Criticism continues against Court Square reconfiguration in Greenfield

  • A car drives through the new traffic pattern after Court Square in Greenfield was blocked to traffic to make way for a pedestrian plaza. STAFF FILE PHOTO/PAUL FRANZ

  • Court Square in Greenfield, pictured on Friday. Staff Photo/CHRIS LARABEE

  • Court Square in Greenfield, pictured on Friday. Staff Photo/CHRIS LARABEE

  • Court Square in Greenfield, pictured on Friday. Staff Photo/CHRIS LARABEE

Staff Writer
Published: 9/24/2021 4:41:17 PM

GREENFIELD — Residents continue to speak out against the Court Square reconfiguration project.

The project — which originally came forward in 2017 with a goal of creating more open space around the Greenfield Common — involves closing Court Square to vehicular traffic to make way for a pedestrian plaza, city officials have previously explained.

A pilot project, or “test drive” of the concept, kicked off in June and is expected to continue through early November.

“It’s been very helpful having this testing period to see how the reconfigured space would function,” resident Sandy Thomas said during the public comment portion of Wednesday night’s City Council meeting. “I’ve driven by many different times — mornings, afternoons and evenings — through all the times it’s been blocked off. Rarely, if ever, have I witnessed a lot of people sitting at tables and chairs.”

Thomas said there isn’t enough activity downtown to draw foot traffic.

“If the goal was to bring people there, there has to be a steady drumbeat of something engaging and exciting to do,” she noted. “And there really just isn’t.”

Thomas added that she is, however, in favor of closing off Court Square for short-term activities — something that has already proved successful in the past.

Resident Pamela Goodwin also told councilors she is opposed to closing Court Square on a permanent basis.

“I truly support the farmers’ market and any other activities that are temporary,” she said.

Doug Clarke, a member of the Church Council at the neighboring Second Congregational Church, echoed many of Thomas’ remarks. The church, he said, has long since been a downtown church “actively supporting” people from all walks of life.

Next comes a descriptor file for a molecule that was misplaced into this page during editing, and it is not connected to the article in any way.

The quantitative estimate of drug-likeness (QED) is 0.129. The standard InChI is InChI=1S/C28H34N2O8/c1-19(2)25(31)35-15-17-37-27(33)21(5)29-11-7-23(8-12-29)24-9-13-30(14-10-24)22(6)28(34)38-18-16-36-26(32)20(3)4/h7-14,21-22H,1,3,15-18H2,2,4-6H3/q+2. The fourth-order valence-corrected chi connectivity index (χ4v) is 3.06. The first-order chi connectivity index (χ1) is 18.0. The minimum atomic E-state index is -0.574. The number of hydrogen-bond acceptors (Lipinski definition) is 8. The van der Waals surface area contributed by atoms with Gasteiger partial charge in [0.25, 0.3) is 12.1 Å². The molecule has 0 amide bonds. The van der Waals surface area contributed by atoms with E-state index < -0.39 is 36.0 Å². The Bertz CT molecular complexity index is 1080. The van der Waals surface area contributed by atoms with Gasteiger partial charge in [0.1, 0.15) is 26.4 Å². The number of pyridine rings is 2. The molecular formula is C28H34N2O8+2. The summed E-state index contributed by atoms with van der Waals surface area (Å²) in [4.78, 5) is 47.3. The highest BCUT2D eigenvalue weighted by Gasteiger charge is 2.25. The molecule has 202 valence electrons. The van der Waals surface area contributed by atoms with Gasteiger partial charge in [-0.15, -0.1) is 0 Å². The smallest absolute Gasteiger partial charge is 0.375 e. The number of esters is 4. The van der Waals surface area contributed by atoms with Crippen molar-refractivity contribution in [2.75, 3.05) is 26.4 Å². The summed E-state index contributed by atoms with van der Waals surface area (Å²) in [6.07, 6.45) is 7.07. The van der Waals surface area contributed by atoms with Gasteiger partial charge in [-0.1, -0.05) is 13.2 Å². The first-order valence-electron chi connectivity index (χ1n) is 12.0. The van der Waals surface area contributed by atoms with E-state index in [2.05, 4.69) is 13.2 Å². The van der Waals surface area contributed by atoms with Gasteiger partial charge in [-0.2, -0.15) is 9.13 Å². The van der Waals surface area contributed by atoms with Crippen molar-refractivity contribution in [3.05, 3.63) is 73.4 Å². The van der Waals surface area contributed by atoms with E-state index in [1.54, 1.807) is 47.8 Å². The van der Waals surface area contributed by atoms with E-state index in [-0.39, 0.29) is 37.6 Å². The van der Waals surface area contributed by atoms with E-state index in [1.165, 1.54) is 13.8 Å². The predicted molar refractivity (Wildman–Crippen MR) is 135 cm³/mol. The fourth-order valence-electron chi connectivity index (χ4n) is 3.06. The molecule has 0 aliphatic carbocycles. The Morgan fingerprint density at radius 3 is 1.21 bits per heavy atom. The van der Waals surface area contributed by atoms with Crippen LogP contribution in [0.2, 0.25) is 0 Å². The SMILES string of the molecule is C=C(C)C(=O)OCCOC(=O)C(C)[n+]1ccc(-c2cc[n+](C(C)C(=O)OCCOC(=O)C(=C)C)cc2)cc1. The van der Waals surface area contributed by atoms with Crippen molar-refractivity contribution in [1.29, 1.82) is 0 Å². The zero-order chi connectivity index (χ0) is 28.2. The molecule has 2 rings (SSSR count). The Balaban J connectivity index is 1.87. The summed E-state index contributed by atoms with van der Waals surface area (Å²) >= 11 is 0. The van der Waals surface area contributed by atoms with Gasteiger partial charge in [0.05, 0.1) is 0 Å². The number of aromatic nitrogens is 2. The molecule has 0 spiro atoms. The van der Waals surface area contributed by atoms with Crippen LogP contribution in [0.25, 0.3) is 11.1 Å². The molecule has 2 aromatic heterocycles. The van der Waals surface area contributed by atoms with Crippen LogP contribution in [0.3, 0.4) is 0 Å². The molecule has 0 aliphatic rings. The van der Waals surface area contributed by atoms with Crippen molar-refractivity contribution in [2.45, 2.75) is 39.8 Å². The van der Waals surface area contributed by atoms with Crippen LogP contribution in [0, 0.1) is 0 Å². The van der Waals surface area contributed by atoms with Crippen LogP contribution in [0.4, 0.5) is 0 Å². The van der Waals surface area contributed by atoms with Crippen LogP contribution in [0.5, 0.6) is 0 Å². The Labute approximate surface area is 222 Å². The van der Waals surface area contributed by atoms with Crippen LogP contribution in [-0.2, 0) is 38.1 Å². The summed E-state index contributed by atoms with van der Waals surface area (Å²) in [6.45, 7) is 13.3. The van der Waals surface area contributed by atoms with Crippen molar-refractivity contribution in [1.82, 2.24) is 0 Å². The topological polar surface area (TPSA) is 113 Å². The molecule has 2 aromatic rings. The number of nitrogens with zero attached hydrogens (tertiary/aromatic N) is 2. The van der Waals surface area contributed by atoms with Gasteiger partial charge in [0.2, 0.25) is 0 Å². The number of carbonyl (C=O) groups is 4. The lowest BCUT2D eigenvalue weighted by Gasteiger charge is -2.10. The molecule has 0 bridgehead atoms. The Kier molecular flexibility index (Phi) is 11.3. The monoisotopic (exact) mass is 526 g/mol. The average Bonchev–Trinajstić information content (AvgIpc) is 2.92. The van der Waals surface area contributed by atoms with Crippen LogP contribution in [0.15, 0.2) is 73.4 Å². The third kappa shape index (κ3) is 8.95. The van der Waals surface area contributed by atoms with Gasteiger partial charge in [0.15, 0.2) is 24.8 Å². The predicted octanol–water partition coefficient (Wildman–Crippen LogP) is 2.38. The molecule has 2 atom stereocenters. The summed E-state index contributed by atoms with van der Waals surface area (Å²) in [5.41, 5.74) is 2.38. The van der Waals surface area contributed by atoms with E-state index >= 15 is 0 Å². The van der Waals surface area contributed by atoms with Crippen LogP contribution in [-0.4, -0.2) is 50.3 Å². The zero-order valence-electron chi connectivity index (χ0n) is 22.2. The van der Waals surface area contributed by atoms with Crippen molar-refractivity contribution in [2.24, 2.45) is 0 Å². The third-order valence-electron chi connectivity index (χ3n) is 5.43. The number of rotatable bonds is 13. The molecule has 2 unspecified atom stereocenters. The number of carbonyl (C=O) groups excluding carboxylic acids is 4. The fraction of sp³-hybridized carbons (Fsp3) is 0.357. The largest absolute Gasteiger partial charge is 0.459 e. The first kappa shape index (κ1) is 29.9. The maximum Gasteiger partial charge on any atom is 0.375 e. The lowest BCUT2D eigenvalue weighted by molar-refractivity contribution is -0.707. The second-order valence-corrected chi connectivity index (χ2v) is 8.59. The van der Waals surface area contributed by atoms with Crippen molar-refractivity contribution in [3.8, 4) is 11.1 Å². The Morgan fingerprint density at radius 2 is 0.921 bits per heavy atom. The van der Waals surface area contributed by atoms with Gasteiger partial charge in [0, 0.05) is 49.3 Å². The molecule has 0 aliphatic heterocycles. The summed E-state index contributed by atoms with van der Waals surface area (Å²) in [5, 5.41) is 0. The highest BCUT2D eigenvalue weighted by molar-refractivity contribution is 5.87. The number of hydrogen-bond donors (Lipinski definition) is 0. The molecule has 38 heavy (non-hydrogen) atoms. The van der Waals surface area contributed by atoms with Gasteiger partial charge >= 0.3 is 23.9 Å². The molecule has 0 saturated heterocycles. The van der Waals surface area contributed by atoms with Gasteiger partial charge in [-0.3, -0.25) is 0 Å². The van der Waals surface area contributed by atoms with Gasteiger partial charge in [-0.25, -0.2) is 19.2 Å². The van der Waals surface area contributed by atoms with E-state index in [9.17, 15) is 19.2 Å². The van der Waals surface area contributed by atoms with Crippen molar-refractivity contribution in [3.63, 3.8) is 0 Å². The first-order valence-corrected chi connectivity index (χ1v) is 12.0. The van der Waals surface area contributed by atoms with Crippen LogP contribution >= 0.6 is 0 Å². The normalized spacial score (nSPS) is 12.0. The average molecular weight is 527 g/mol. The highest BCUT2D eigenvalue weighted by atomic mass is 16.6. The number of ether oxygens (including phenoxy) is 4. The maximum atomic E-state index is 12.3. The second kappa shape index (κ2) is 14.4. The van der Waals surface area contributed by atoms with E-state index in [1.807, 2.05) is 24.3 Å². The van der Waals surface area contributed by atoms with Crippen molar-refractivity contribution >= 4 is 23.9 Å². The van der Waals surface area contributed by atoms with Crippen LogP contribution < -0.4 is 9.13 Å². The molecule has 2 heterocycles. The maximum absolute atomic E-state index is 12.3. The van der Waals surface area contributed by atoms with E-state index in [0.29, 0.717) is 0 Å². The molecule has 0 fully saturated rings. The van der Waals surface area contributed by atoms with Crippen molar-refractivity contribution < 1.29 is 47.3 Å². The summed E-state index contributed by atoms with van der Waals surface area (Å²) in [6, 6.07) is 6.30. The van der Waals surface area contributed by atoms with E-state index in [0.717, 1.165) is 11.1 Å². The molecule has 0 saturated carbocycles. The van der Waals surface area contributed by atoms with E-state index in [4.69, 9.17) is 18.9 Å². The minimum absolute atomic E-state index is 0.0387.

“It now feels as though we are a church closed off from the common, with unattractive jersey barriers at the end of Court Square and a very tight corner to turn to Bank Row to get to the church,” he said. “Second (Congregational) Church has remained closed for Sunday worship due to COVID concerns for now, so we’ve not yet fully experienced the Sunday morning experience of 60 to 90 people arriving to worship.”

Clarke noted that he’s already expressed concerns for the handicap parking spaces that were lost at the front entrance of the church. Access to the church and nearby businesses, he said, has been made “more difficult.”

“We share your desire for an attractive, welcoming downtown,” he said. “We believe a thriving and easily accessible church on the common is a benefit to any community, and urge you to reconsider the proposal to close off Court Square.”

He added that on a personal level, he feels housing should be the community’s first priority.

“Given all the needs of our community,” Clarke said, “we question how making the common bigger grows to such prominence.”

A petition to reverse the Court Square project appeared before councilors earlier this month at a Committee Chairs meeting. A public hearing on the petition is scheduled to take place during the Appointments and Ordinances Committee meeting on Oct. 5, after which it will be considered by the full City Council on Oct. 20.

Mary Byrne can be reached at or 413-930-4429. Twitter: @MaryEByrne


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